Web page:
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  • Writer's pictureDr. Anthony Lilles

Witnessing to the Risen Lord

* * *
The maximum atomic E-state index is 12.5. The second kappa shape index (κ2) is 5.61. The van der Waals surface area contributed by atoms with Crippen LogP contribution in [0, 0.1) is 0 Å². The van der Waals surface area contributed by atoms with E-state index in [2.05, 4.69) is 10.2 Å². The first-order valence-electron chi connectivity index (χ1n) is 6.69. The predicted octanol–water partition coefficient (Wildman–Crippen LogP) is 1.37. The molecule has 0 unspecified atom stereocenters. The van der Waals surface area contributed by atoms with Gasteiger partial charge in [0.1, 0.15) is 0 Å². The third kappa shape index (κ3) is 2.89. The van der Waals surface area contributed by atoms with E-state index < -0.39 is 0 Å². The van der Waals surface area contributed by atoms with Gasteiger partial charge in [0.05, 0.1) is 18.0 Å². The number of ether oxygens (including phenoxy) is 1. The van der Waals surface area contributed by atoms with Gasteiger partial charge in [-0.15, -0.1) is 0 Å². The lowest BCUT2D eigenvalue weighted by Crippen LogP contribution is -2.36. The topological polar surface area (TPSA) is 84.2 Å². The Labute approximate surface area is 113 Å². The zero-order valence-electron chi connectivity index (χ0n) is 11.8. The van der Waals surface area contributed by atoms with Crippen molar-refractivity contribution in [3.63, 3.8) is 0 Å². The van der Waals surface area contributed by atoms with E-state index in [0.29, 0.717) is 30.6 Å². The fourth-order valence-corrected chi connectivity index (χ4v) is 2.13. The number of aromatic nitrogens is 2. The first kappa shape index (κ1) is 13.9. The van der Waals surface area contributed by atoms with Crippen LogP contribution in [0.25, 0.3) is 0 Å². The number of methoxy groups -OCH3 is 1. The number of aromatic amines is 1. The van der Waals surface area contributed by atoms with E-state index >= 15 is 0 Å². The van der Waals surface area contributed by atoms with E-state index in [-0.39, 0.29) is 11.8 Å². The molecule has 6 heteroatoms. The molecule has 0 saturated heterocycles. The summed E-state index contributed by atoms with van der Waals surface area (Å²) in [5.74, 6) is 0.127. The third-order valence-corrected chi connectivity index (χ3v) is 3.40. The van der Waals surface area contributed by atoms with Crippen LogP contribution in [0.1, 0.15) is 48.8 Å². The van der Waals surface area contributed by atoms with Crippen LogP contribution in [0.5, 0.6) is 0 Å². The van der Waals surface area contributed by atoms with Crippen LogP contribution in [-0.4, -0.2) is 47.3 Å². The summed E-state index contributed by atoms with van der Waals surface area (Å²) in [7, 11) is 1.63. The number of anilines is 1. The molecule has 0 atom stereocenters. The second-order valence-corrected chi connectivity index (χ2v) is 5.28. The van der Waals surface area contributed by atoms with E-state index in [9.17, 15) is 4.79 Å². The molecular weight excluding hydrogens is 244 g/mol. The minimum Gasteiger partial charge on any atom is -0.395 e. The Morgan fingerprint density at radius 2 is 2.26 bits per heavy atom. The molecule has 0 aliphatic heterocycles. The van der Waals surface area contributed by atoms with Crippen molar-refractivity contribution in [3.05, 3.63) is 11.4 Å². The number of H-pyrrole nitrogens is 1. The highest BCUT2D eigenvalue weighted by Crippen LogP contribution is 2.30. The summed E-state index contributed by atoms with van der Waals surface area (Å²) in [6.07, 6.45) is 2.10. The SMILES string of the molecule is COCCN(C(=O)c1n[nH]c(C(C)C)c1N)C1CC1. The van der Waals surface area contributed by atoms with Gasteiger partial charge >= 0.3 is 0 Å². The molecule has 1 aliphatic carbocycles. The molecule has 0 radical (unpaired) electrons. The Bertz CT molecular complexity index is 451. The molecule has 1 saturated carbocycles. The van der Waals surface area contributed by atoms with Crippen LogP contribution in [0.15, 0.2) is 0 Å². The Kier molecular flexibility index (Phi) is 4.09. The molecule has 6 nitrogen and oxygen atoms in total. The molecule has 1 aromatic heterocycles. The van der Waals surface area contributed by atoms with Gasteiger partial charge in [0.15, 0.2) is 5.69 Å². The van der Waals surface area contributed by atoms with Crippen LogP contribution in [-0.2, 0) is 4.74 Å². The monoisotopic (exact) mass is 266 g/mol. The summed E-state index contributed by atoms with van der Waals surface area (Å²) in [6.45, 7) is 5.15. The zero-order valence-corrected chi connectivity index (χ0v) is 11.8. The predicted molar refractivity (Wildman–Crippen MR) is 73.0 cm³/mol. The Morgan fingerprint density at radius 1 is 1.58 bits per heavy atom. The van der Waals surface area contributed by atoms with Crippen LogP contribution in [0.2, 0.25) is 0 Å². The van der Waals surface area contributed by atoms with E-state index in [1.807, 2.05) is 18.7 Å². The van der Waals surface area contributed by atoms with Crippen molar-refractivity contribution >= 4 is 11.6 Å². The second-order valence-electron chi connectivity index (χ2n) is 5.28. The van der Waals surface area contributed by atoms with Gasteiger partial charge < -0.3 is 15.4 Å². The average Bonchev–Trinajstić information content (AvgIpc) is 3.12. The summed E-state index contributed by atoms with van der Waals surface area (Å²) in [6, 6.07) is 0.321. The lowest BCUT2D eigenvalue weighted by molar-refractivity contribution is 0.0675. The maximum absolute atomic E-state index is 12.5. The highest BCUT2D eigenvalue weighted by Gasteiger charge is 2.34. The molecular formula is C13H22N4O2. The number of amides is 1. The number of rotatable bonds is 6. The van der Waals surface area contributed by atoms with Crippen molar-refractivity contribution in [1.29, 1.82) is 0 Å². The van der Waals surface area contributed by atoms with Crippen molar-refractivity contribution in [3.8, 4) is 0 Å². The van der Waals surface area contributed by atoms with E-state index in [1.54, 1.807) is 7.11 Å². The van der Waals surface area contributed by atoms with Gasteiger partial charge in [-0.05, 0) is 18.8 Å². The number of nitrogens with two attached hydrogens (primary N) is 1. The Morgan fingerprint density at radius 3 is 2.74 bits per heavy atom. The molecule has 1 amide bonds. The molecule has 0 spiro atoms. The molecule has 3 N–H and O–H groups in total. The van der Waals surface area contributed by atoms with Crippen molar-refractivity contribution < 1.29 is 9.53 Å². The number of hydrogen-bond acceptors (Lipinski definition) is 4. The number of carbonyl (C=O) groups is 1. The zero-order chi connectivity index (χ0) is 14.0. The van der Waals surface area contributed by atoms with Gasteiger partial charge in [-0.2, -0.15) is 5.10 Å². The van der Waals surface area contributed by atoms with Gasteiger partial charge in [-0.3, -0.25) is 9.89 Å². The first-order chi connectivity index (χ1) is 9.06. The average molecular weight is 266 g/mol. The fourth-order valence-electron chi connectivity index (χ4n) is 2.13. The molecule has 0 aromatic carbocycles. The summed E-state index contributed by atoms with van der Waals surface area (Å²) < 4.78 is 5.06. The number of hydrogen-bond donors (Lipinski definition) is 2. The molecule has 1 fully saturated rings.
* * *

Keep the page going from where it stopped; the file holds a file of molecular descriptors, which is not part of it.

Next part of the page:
Christ is risen from the dead and in the shadow of His healing presence, Christians no longer are driven by a fear of death. Instead, imbued with the life of the Savior in them, they are healed and driven by obedience to the love of the Father. Thus, they boldly proclaim the victory of Christ in the face of death, and offer those who most need it, a reason for the hope they have inside. They do this because the Risen Lord has chosen to work through the mystery of frail human freedom. When we believe, He gives us the strength to love with an audacity that reveals God. It is in the sanctuary of each one's personal freedom that the Lord of Life gives this true power. To anyone who freely chooses to believe that Jesus Christ is risen from the dead and accepts Him as Lord, He boldly forgives and abundantly communicates to them His very life. The greatest proclamation of this truth—its source and climax—is the Mass. Here the Scriptures are read and reflected on, prayers are offered, the words He spoke the night before He died are boldly uttered again, the peace He gave when He rose again, is given again. At the Mass, the medicine of immortality is offered to the whole Church whether or not we can be present. This healing love comes from Christ and He freely gives it to all who ask with faith and perseverance. Anyone who receives this healing love, even if he dies, lives forever. Of this healing remedy, nothing is rationed. All is generously given. Faith in Christ is about dealing with truth about the world and ourselves, and learning to love with His love, even in the face of death. Never a magical escape from suffering or sickness or life, this faith provides determination and confidence even as the world falls apart. It always sees the good and works for it, when what is good seems most impossible. In the current crisis, for many of us, the most loving thing we can offer to God is to stay home and take care of those entrusted to us. For others, the most loving thing may will require even greater audacity. No Christian is ever excused from pondering what is good and noble, and every Christian is compelled to act on it with deep gratitude for what Christ is bringing about in our midst. If from time to time through the centuries Christians have had to refrain from gathering together during times of plague, fear of death would never be an adequate explanation for what motivated their actions. Indeed, among some, maybe most, there would be moments of human weakness, but on the whole they acted for love for neighbor more than fear for themselves. Whatever the case, in their obedience to civil authority and common sense, they strove for noble rather than timid decisions. For those who live by faith in the Risen Lord, it cannot be any other way. There have always been some non-Christians who believe that the boldness of the faithful before death is irrational and possibly dangerous. This is equally the case today. During this deadly pandemic, some experts suspect that Christian worship is dangerous. When priests or religious expose themselves to death to minister to others, it only confirms their deep suspicions. No doubt that an abundance of caution under current circumstances is justified. Yet, there are some ironies that need consideration. For example, just how commercial interactions involved with cannabis or alcohol are less dangerous than limited gatherings for public prayer is not clear. Whatever the case, to really help patients and their loved one's deal with sickness and death, the worship of the Risen Christ would seem more rational and dignified than the escapism of substance abuse. Deeper prayer rather than more intoxication seems the better route to deal with the loneliness and anxieties of quarantine. There are healthy young priests and religious who feel compelled to minister to the sick and dying, and those who care for them. They suffer a certain ache to bring a word of hope into hopeless situations—it is why they were consecrated to God. They are not indifferent to the anxieties of those entrusted to their care and they are very mindful of the limits that social media imposes on the ministry. They need to be where Christ is at work and He is always at work among the most distressed and vulnerable. Obedient to due authority and observant of all the necessary precautions, at the end of the day, the love of Christ compels these ministers. The Risen Lord, at work in the world, is unleashing His eternal love in them—and, moved by this love unleashed, these witnesses to Christ cannot but unleash inestimable treasure where this healing power is most needed.

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